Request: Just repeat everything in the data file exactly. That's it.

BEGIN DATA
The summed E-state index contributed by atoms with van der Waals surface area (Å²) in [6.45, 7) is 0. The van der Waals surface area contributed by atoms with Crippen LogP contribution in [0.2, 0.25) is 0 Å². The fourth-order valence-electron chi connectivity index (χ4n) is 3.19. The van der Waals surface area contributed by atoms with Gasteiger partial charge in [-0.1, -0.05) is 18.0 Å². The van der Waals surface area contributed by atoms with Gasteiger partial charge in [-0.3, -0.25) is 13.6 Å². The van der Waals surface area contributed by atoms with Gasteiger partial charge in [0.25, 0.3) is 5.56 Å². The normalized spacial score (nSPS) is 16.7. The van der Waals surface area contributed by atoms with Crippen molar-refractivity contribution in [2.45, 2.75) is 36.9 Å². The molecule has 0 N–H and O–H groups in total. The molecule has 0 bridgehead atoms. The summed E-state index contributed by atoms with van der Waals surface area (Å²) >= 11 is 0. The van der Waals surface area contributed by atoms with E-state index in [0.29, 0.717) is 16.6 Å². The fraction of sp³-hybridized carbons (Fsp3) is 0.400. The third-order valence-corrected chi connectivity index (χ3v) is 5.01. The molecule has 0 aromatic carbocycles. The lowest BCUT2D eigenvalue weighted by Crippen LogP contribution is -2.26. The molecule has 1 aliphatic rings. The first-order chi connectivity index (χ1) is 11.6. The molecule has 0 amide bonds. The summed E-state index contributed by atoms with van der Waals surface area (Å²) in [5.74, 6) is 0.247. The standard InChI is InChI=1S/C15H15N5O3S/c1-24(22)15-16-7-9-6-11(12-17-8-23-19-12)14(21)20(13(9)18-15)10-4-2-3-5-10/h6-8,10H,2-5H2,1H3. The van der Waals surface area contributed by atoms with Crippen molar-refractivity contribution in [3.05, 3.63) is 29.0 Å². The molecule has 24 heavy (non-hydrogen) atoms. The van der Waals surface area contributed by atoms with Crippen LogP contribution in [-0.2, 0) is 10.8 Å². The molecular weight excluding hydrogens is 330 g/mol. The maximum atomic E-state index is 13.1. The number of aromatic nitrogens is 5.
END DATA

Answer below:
The summed E-state index contributed by atoms with van der Waals surface area (Å²) in [6.45, 7) is 0. The van der Waals surface area contributed by atoms with Crippen LogP contribution in [0.2, 0.25) is 0 Å². The fourth-order valence-electron chi connectivity index (χ4n) is 3.19. The van der Waals surface area contributed by atoms with Gasteiger partial charge in [-0.1, -0.05) is 18.0 Å². The van der Waals surface area contributed by atoms with Gasteiger partial charge in [-0.3, -0.25) is 13.6 Å². The van der Waals surface area contributed by atoms with Gasteiger partial charge in [0.25, 0.3) is 5.56 Å². The normalized spacial score (nSPS) is 16.7. The van der Waals surface area contributed by atoms with Crippen molar-refractivity contribution in [2.45, 2.75) is 36.9 Å². The molecule has 0 N–H and O–H groups in total. The molecule has 0 bridgehead atoms. The summed E-state index contributed by atoms with van der Waals surface area (Å²) >= 11 is 0. The van der Waals surface area contributed by atoms with E-state index in [0.29, 0.717) is 16.6 Å². The fraction of sp³-hybridized carbons (Fsp3) is 0.400. The third-order valence-corrected chi connectivity index (χ3v) is 5.01. The molecule has 0 aromatic carbocycles. The lowest BCUT2D eigenvalue weighted by Crippen LogP contribution is -2.26. The molecule has 1 aliphatic rings. The first-order chi connectivity index (χ1) is 11.6. The molecule has 0 amide bonds. The summed E-state index contributed by atoms with van der Waals surface area (Å²) in [5.74, 6) is 0.247. The standard InChI is InChI=1S/C15H15N5O3S/c1-24(22)15-16-7-9-6-11(12-17-8-23-19-12)14(21)20(13(9)18-15)10-4-2-3-5-10/h6-8,10H,2-5H2,1H3. The van der Waals surface area contributed by atoms with Crippen molar-refractivity contribution in [3.05, 3.63) is 29.0 Å². The molecule has 24 heavy (non-hydrogen) atoms. The van der Waals surface area contributed by atoms with Crippen LogP contribution in [-0.2, 0) is 10.8 Å². The molecular weight excluding hydrogens is 330 g/mol. The maximum atomic E-state index is 13.1. The number of aromatic nitrogens is 5.